Yesterday afternoon, Andrew provided a great run down of the Cubs 40 man roster news. One out of the couple of interesting, if not surprising moves, was the decision to keep Ian Stewart on the roster despite an injury plagued season cut short back in June of 2011. As Andrew mentioned, one angle is that the Cubs front office honestly does see a productive return for Stewart on the North Side.
But on the flip side, Cubs fans may wonder in the back of their minds whether or not the decision is a reflection of the team’s desperation at third base or even the front office’s stubbornness to admit a mistake and move on.
The 2012 season saw the Cubs doing their best to play out the season. Stewart was succeeded by Joe Mather and Luis Valbuena before Josh Vitters got a chance to dip his toe in the Major League waters for the first time in August. Considering 2013 will be a similar rebuilding year, it would not be such a catastrophe to go through the season with a patchwork job at the hot corner.
Regardless of whether Vitters starts in the minors or busts out in Spring Training to consider having him with the Cubs on Opening Day, at some point in 2013 the Cubs front office would have to determine if Vitters has what it takes to be the answer at third base. The decision to keep Stewart around may be a signal that Theo Epstein and Company may have more doubts on Vitters than they are letting on. With no other immediate internal option that provides reasonable potential on the horizon, keeping Stewart around may be a desperate hope that the former Rockie can finally shake the wrist injury that has been nagging him for a few seasons now.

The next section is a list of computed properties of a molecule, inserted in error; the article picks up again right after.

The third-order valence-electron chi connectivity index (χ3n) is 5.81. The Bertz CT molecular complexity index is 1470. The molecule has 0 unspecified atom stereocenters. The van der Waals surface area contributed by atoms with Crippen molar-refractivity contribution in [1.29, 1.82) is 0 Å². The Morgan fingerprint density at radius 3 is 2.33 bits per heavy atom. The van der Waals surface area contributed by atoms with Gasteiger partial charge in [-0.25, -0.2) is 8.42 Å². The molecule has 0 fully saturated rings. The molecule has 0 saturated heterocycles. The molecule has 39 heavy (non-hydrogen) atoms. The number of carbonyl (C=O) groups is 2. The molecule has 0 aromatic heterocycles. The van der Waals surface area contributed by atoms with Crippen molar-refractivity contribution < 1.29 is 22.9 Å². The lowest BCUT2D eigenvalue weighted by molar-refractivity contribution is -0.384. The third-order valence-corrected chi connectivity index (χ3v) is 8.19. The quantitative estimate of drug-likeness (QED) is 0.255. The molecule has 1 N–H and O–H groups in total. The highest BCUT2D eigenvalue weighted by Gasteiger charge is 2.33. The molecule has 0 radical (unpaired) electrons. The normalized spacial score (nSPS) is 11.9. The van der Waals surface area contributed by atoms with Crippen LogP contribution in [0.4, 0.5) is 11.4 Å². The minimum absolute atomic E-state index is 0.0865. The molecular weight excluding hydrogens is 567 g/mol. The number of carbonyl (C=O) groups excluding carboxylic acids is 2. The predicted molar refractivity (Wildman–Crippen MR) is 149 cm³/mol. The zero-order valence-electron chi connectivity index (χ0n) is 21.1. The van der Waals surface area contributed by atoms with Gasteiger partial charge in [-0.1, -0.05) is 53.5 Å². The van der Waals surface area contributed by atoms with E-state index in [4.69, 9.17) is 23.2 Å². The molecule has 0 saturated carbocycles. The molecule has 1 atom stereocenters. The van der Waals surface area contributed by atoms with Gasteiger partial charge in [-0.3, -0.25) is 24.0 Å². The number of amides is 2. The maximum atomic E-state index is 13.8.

The retention of Stewart also brings up the question as to whether the front office is bent on proving the trade of Tyler Colvin for the third baseman was worth while. The trade report card was discussed here on Cubbies Crib back in July, and since then the former Cub first round draft by Jim Hendry has gone on to finish 2012 with a stat line of .290 BA with 18 HR and 72 RBI.
The front office has control of Stewart until 2015. Even though the arbitration process rarely sees players getting hit with a pay cut, at worst the Cubs should not be hit with much of a raise for Stewart from his 2012 salary of $2.24 million. For a couple million dollars against a reasonable budget that does not figure to get maxed out by the Cubs this off season, Epstein and Jed Hoyer may be willing to continue to be pot committed on Stewart after having dealt a former Cubs top prospect for him.